New Logo, Deep History

Your Hayes Valley Neighborhood Association decided recently that it’s time for a little visual refresh, and we are happy to share with you the newly adopted logo for our organization.

HVNA’s new logo references our shared civic heritage with a playful evocation of San Francisco’s iconic street signage. The large white rectangular plates with bold black text date back to the late 1940s. For those first few years, the city sign shop stamped street identifiers using a bespoke set of lettering, a typeface without a name.

That’s where I come in. I’m one of the de-facto historians and board members at HVNA. I’m also a typographer, and back in 2021 I built out a careful revival of this lost street sign lettering style, and named it Fog City Gothic. When conversations began at the board a few months ago about refreshing our association’s identity, I was honored to find out that there was interest in using this lettering. A group effort came together to set the text and decorate it with a thin rounded outline, suggesting a street sign.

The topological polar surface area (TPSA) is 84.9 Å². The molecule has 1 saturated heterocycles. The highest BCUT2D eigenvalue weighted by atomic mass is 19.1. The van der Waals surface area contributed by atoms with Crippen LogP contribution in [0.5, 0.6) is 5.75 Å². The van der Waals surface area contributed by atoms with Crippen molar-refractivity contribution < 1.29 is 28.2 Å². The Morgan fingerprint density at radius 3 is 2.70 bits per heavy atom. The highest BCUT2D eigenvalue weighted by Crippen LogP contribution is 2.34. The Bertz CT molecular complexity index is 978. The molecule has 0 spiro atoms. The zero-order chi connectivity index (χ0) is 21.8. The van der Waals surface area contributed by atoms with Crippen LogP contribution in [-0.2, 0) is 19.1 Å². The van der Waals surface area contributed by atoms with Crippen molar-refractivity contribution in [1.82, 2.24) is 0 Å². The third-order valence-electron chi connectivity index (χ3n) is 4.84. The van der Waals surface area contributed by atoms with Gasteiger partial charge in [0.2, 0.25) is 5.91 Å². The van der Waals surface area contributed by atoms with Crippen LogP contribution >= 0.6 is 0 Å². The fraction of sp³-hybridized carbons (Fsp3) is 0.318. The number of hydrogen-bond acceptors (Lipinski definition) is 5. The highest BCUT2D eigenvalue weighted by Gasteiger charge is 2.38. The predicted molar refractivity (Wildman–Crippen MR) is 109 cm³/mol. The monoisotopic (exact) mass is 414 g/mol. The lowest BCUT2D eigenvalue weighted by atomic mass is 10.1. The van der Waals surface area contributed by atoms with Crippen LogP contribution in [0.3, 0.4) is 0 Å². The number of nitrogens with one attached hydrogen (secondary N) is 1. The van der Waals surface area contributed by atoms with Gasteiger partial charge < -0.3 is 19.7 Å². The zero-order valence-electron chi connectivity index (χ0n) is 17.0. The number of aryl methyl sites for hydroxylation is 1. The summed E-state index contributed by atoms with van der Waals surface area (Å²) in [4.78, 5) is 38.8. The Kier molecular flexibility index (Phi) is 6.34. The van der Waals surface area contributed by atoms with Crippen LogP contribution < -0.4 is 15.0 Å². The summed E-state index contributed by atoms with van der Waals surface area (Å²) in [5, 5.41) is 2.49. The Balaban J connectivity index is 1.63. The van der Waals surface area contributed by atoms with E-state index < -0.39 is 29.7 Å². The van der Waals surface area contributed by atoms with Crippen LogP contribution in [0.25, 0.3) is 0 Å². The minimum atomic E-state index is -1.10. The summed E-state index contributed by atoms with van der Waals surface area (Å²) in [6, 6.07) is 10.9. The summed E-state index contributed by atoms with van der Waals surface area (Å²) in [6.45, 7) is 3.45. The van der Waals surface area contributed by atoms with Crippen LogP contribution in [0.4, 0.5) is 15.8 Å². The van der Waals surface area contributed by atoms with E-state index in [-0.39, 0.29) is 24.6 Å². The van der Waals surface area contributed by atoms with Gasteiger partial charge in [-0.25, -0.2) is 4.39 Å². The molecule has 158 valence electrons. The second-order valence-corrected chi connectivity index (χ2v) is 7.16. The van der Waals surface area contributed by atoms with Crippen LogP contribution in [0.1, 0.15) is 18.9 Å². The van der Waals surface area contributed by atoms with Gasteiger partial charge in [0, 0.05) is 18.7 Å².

The result is both contemporary and rooted in the history of the city, entirely appropriate for our neighborhood. After all, Hayes Valley is actually one of the oldest named places in San Francisco! The name was already in use in the early 1850s when it was wholly the property of one Thomas Hayes, and the title was possessive: “Hayes’ Valley.” The area was sparse ranchland located beyond the city’s original boundaries, but San Francisco expanded quickly, and within a couple decades the neighborhood as we know it was largely built out.

Much has happened here since then, and HVNA celebrates connections to our past. We commemorate the 1906 earthquake and fire with our annual Ham & Eggs breakfast. In the summers we’ve revived the Hayes Valley Carnival of 1911 as an annual opportunity for families and neighbors to come together for entertainment and delight.

Our new logo is another small moment of connection to the past, in this case our city’s iconic visual language. HVNA remains proud of its past, does work in the present, and looks to the future— here in our most special part of San Francisco.

Ben Zotto

Hayes Valley, SF, 2024.